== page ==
CS178 Assignment 6 - Landscape and Nature
Bryce Canyon at Dawn. Photo by Andrew Adams.
We explored the man-made environment in assignment 4 and then arranged scenes contrived especially for the photograph in assignment 5. It's time to return to one of the richest sources of beauty for photography: nature, and particularly the natural landscape.
The difference between a mundane landscape and a great landscape is often composition. Pay attention to lines, framing, suggestive forms, diagonals, s-curves, balance, rhythm and texture. Lighting will also play a large role in your photographs this week. You will find that morning and evening lighting brings out rich colors and delicate shadows in your photographic subjects, whereas mid-day lighting is generally harsh and direct. For a more dramatic photograph try positioning yourself so that the sun provides side-lighting, or even back-lighting. Getting the correct exposure is more challenging in these situations, but the results are well worth it!
You might use this assignment as a reason to head up into the hills that run along the peninsula. Skyline Drive is dotted with nature reserves where great landscape photos can be taken. If you're feeling really adventurous, the Mecca of landscape photography is only a five hour drive away (Yosemite).
As usual, there are five requirements that you will meet by taking 5-10 photographs. Below each one justify your choice of camera settings and comment on compositional elements of your scene.
Before you begin, you'll find it helpful to read through the landscape examples in the Ansel Adams chapter of your course reader: "Examples: The Making of 40 Photographs".
Upload your photos and add comments.Upload your photos using the Picasa account you created in the first week to a public Picasa album titled "CS178 Assignment 6 - Landscape and Nature".
As a reminder, we will penalize photographs with insufficient comments. Write at least two short paragraphs (ie two picasa comments) below each of your photos explaining how you arranged the scene, how you took the photo, what relevant camera settings you used and why, any image processing done to the photograph afterwards, and most importantly, which requirement the photo covers.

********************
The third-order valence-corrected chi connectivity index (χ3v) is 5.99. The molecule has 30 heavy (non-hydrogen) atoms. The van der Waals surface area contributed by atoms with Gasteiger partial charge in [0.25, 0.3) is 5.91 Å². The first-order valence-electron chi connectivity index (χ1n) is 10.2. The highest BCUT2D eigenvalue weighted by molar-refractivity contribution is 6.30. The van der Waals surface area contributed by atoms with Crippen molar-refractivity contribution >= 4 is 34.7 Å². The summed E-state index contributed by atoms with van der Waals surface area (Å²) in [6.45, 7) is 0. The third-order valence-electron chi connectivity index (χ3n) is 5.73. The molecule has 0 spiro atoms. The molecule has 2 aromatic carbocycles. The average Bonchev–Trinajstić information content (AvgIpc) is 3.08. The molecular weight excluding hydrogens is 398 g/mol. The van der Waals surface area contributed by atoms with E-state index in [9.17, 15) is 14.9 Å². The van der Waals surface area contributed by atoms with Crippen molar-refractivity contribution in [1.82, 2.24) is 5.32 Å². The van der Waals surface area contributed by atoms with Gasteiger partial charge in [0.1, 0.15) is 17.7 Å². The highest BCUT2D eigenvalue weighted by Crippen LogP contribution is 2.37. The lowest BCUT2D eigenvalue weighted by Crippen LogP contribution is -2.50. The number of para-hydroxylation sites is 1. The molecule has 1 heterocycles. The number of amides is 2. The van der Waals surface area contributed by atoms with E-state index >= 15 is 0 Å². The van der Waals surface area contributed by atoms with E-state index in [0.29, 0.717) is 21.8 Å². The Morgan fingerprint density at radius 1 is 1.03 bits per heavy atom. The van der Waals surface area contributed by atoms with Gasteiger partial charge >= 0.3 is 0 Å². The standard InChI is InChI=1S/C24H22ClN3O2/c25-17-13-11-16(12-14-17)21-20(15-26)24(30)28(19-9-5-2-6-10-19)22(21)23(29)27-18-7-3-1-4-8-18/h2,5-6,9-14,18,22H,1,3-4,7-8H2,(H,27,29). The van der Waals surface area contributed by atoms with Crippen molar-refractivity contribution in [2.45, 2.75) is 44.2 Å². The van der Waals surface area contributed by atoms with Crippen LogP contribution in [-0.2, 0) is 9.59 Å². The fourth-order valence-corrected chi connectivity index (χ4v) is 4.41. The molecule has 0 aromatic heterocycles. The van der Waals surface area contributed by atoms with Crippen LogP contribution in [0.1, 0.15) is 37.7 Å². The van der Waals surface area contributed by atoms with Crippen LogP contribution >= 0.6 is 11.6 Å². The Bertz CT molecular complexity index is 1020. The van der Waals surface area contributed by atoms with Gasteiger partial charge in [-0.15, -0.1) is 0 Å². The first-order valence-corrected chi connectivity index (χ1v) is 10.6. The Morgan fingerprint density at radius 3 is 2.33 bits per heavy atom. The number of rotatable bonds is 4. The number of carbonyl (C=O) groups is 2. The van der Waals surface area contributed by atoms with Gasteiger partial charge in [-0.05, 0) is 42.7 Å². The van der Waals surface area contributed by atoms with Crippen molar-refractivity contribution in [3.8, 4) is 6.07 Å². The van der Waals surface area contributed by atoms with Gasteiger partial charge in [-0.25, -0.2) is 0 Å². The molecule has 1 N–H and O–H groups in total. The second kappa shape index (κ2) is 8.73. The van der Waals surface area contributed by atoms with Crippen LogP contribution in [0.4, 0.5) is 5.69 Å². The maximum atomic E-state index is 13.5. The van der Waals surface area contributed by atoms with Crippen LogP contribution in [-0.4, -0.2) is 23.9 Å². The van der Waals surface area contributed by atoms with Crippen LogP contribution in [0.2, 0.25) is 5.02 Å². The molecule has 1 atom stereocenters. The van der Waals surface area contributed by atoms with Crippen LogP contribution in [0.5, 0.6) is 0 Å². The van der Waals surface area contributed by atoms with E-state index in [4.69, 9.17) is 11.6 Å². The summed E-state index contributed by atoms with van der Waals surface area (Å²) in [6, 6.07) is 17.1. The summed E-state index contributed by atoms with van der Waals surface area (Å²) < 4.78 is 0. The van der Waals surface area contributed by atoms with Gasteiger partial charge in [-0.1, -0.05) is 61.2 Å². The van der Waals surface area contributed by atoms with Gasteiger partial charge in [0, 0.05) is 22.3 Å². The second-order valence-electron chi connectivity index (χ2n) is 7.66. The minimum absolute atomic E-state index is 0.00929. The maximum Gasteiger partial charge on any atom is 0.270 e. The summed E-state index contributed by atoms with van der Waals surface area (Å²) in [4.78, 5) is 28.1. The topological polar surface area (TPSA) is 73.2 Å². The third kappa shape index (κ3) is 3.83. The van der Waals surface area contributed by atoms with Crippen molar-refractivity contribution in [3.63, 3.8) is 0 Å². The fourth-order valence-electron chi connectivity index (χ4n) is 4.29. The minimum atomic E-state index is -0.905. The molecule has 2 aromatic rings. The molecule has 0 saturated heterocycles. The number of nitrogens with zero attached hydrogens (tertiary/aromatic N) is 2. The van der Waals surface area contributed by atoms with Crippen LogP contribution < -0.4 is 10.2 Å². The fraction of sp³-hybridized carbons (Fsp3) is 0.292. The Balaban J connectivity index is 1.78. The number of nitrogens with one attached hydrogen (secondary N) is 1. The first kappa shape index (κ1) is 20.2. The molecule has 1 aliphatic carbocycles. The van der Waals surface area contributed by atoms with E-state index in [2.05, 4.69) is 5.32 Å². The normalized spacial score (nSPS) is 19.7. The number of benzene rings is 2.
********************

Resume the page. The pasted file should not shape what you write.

Example SolutionAs usual, we've posted an example solution to this assignment to let you know what we expect. For additional inspiration, you may want to peruse the best CS178 photographs (as selected by the TA's and instructor) from 2009, 2010, and 2011, However, you do not need to meet the assignment requirements in the same way as these solutions do - in fact, you should challenge yourself to come up with creative, unique compositions. There are plenty of possibilities out there. Surprise us!
Please remember that the photographs that you submit for each assignment must be taken by you specifically for this course. Do not reuse old photographs that you may have laying around, even if they perfectly meet one of the requirements!
If you have questions or comments about the photos we used in the example solution, feel free to add them as comments below the corresponding photograph in Picasa Web, or to email us.
We will assign grades based on whether you met the requirements of the assignment. For each requirement, you'll be given a check for meeting the requirement, check-minus for not quite meeting the requirement, or check-plus if you do something spectacular that makes your grader's jaw drop.
We're back with practice problems this week! The topic this week is Color Theory, so have fun with the following few problems:Note: answers have now been marked in bold
Due Date11:59PM, Sunday, May 20, 2012
Assignments are generally due on Sunday at midnight at the end of the week in which they're assigned. This leaves you free to start thinking about the next assignment during your next section. Sometimes lateness is unavoidable. In such circumstances, be sure to read the lateness policy from the course outline.
© 2009-2012 Marc Levoy, Andrew Adams, and Jesse Levinson